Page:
I agree. As concerned as I am about the fiscal irresponsibility of Washington and Hartford... as long as our government is so heavily influenced by all these creeps who are either headed to jail or are currently under indictment... how could we ever expect to have a fiscally responsible government?
On August 30, 2007, in relation to the possibilities of conserving energy and saving money, the Council majority promised to consider performance contracts:Now one year later (August 12, 2008) in relation to the Council majority's promise to consider performance contracting, we were told:
So when I addressed the intellectual dishonesty of the majority at Thursday's capital budget meeting (in post's on Thursday and yesterday), I was quite serious.
And to understand the significance of performance contracts... keep in mind the dollar value of our upcoming energy-related capital projects. Between only the schools and sewer plant, our five year capital budget probably has between $10,000,000 and $20,000,000 proposed for energy-efficiency improvements. Furthermore, if we could avoid a cash outlay for these projects and get them done today (so we begin conserving energy today), wouldn't that be best?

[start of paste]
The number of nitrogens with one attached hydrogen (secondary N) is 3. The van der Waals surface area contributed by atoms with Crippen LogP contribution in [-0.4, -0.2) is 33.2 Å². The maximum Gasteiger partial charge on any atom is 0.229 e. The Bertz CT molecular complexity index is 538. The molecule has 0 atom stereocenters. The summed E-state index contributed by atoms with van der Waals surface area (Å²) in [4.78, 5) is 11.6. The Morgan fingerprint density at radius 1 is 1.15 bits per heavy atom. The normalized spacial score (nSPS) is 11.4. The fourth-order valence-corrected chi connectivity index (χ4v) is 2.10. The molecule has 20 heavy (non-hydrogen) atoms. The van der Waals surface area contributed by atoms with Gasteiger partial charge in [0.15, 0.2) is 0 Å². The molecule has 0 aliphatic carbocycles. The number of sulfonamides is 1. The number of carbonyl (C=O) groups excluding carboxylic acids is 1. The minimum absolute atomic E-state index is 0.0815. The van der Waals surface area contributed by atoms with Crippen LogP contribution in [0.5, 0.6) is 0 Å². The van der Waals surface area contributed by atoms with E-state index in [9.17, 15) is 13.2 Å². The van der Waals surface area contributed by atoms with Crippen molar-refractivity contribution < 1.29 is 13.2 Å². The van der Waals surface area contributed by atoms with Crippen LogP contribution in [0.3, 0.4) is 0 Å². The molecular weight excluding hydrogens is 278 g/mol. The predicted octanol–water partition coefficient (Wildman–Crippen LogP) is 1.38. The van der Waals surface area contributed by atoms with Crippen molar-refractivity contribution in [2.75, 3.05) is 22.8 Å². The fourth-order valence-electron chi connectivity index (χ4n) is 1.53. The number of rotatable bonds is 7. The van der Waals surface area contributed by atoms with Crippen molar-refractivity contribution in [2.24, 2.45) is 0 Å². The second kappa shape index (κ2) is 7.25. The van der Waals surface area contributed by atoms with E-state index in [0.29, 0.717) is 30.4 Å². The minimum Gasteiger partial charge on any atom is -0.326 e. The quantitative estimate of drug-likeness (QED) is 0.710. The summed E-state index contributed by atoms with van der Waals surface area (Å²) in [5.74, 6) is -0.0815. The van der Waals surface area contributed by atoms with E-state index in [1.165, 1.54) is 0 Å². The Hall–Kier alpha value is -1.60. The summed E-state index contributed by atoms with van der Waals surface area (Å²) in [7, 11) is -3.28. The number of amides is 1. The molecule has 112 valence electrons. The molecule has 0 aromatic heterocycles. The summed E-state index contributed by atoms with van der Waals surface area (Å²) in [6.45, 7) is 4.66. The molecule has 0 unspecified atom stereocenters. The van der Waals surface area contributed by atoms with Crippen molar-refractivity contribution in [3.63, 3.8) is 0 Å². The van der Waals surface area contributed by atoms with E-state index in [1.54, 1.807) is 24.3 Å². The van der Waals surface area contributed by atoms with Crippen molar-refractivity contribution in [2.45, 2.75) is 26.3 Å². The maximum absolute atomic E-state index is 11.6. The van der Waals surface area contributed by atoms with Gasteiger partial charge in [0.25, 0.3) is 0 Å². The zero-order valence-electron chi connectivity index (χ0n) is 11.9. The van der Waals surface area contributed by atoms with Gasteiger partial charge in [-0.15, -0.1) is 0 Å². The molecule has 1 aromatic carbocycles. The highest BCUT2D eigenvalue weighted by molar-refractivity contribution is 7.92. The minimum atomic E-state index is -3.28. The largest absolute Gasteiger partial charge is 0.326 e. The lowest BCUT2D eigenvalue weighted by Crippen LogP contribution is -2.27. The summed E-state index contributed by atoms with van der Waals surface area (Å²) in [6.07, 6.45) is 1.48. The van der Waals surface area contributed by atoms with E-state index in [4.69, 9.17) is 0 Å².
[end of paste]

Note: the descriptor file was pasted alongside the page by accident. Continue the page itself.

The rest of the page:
Saturday, August 23, 2008
From Engineered Systems - March 2001:
Community expectations for academic excellence run high at Glenbrook High School District 225, which consistently ranks among the top public schools in Illinois and among the nation's highest-rated districts for academic achievement. Established in 1953, Glenbrook High School District 225 has earned high marks on the national academic achievement scale.
Two campuses, Glenbrook North and Glenbrook South, serve a total student population of over 4,000 students with over 430 faculty, staff members, and administrators. School officials decided in 1999 to redraft their facilities master plan to expand and update their two campuses serving the 36 square miles of Glenview and Northbrook villages. This time, however, the operative words were "creative financing." The reason: the district had aggressive plans to pour at least $60 million worth of improvements into the system's facilities over the next two years.